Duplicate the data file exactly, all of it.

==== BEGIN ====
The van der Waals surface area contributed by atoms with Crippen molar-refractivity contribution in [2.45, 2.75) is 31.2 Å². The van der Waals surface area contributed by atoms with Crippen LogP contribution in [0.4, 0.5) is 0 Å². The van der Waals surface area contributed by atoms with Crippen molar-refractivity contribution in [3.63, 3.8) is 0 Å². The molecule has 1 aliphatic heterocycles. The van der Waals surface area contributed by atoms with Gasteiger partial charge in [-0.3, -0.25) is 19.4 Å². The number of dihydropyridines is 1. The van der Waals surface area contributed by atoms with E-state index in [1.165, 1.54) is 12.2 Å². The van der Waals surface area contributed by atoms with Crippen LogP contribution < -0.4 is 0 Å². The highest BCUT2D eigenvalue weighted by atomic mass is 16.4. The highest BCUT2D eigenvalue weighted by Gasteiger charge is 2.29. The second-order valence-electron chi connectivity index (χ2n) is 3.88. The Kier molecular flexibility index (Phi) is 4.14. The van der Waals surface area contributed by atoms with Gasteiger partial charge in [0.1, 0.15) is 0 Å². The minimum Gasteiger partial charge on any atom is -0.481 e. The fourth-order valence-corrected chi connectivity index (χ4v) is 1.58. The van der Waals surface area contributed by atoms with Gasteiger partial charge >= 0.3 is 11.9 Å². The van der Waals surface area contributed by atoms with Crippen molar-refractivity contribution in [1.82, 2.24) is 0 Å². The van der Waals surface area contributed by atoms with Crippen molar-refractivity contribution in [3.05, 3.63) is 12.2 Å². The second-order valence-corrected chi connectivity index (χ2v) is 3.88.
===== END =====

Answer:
The van der Waals surface area contributed by atoms with Crippen molar-refractivity contribution in [2.45, 2.75) is 31.2 Å². The van der Waals surface area contributed by atoms with Crippen LogP contribution in [0.4, 0.5) is 0 Å². The van der Waals surface area contributed by atoms with Crippen molar-refractivity contribution in [3.63, 3.8) is 0 Å². The molecule has 1 aliphatic heterocycles. The van der Waals surface area contributed by atoms with Gasteiger partial charge in [-0.3, -0.25) is 19.4 Å². The number of dihydropyridines is 1. The van der Waals surface area contributed by atoms with E-state index in [1.165, 1.54) is 12.2 Å². The van der Waals surface area contributed by atoms with Crippen LogP contribution < -0.4 is 0 Å². The highest BCUT2D eigenvalue weighted by atomic mass is 16.4. The highest BCUT2D eigenvalue weighted by Gasteiger charge is 2.29. The second-order valence-electron chi connectivity index (χ2n) is 3.88. The Kier molecular flexibility index (Phi) is 4.14. The van der Waals surface area contributed by atoms with Gasteiger partial charge in [0.1, 0.15) is 0 Å². The minimum Gasteiger partial charge on any atom is -0.481 e. The fourth-order valence-corrected chi connectivity index (χ4v) is 1.58. The van der Waals surface area contributed by atoms with Gasteiger partial charge >= 0.3 is 11.9 Å². The van der Waals surface area contributed by atoms with Crippen molar-refractivity contribution in [1.82, 2.24) is 0 Å². The van der Waals surface area contributed by atoms with Crippen molar-refractivity contribution in [3.05, 3.63) is 12.2 Å². The second-order valence-corrected chi connectivity index (χ2v) is 3.88.